Racist: The first Federal Bureau of Narcotics commissioner, Harry Anslinger, used racist tactics to ensure cannabis prohibition, saying, “There are 100,000 total marijuana smokers in the US, and most are Negroes, Hispanics, Filipinos and entertainers. Their Satanic music, jazz and swing result from marijuana use. This marijuana causes white women to seek sexual relations with Negroes, entertainers and any others.”
In 1976, the Investigational New Drug (IND) program was opened by the federal government when Judge James Washington ruled that “… Medical evidence suggests that the medical prohibition [of medical cannabis] is not well-founded” in the case of U.S. v. Randall. With this program, patients were able to petition the government to receive cannabis legally for medical conditions. After a large increase in applications in the 1980s and early 1990s, largely caused by the AIDS epidemic and the benefits of cannabis for HIV/AIDS patients (specifically for treatment of “wasting syndrome” and its associated symptoms), the IND program was closed to new applicants in 1992.
Today, four patients (who had been accepted prior to the IND program cancellation) still continue to receive legal medical cannabis from the federal government. A study conducted in 2002 called “Chronic Cannabis Use in the Compassionate Investigational New Drug Program: An Examination of Benefits and Adverse Effects of Legal Clinical Cannabis,” with the IND patients still receiving medical cannabis from the government as participants, found the following:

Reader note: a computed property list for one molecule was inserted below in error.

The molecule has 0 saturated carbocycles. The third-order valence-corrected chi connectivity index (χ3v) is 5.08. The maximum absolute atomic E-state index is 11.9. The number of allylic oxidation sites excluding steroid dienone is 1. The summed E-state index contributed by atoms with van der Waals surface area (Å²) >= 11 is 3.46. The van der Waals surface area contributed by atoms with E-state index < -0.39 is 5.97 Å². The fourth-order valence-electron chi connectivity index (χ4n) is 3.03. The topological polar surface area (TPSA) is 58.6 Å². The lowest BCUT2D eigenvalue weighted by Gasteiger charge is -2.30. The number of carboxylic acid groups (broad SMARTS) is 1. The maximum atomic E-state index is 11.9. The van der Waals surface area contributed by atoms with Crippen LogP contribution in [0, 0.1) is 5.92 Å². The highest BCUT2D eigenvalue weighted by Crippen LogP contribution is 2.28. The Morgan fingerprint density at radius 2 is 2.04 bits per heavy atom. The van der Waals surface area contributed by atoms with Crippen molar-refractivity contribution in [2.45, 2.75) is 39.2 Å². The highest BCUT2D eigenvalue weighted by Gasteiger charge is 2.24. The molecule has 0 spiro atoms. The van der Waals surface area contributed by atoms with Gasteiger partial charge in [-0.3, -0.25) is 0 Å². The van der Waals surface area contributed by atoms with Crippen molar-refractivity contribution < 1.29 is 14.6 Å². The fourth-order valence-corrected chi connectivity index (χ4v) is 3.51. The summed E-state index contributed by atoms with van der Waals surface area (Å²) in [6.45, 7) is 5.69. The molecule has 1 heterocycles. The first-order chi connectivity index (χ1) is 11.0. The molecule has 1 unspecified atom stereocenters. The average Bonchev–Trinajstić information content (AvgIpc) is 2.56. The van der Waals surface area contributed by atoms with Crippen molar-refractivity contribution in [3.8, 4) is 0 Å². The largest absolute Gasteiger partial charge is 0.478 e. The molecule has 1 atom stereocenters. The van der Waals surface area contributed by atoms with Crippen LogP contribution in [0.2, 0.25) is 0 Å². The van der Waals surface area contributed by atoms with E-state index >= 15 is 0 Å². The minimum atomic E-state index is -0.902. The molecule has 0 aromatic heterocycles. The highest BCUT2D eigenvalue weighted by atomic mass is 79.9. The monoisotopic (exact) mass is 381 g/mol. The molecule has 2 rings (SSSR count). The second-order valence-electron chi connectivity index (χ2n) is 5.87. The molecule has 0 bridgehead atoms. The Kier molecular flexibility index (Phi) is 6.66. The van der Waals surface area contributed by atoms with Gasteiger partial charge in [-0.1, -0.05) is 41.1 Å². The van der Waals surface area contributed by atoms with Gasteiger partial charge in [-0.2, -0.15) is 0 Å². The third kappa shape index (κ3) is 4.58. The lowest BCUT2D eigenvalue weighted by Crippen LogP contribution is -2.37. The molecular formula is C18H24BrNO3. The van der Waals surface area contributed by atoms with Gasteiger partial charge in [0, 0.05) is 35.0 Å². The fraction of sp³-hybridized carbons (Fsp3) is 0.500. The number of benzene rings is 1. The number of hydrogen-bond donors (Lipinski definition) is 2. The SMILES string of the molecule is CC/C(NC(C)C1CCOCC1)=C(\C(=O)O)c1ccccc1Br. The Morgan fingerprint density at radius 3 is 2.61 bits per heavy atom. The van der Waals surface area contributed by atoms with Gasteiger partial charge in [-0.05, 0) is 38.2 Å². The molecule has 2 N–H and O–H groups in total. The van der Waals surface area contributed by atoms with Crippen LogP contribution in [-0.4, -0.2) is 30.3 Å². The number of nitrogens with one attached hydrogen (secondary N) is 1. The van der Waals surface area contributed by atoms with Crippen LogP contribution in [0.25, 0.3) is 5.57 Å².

“Cannabis smoking, even of a crude, low-grade product, provides effective symptomatic relief of pain, muscle spasms and intraocular pressure elevations in selected patients failing other modes of treatment.”
“These clinical cannabis patients are able to reduce or eliminate other prescription medicines and their accompanying side-effects.”
“Clinical cannabis provides an improved quality of life in these patients.”
“The side effect profile of NIDA cannabis in chronic usage suggests some mild pulmonary risk.”
“No malignant deterioration has been observed.”
“No consistent or attributable neuropsychological or neurological deterioration has been observed.”
“No endocrine, hematological, immunological sequelae have been observed.”
Twenty US states and Washington, D.C. have legalized the use of medical cannabis, including Alaska, Arizona, California, Colorado, Connecticut, Delaware, Hawaii, Illinois, Maine, Massachusetts, Michigan, Montana, Nevada, New Hampshire, New Jersey, New Mexico, Oregon, Rhode Island, Vermont and Washington.
Medical cannabis legalization is supported by 88-89% of New York voters, according to a recent poll conducted by Quinnipiac University. The support transcends bipartisan divisions.
The second of three installments of “Medical Cannabis: A Matter of Patients, Not Politics” will cover cannabis as medicine and the barriers to research that investigators face. Check back on March 24 for the second part in the series.
Thank you to Dr. Mitch Earleywine, PhD, who authored the main reference of this article and also provided additional feedback.
Thank you to Will Jaffee for being the editor of this article, and to the entire staff of in-Training.
Thank you to Gretchen Gunn, Steven Obrzut, Alex Sadasivan, Elizabeth McIntosh, Eric Martin Nyberg, and Eric Brown for their assistance in the Compassionate Care advocacy group on Medical Student Advocacy Day in January 2014. Thank you also to Phyllis Ying for her help as leader of the public health advocacy group, and to her, Ajay Major, and Xin Guan for their organization of Medical Student Advocacy Day.
Author’s note: The views expressed in this article are those of the author and do not necessarily represent the views of, and should not be attributed to, Albany Medical College, Albany Medical Center, in-Training, or any affiliated organization.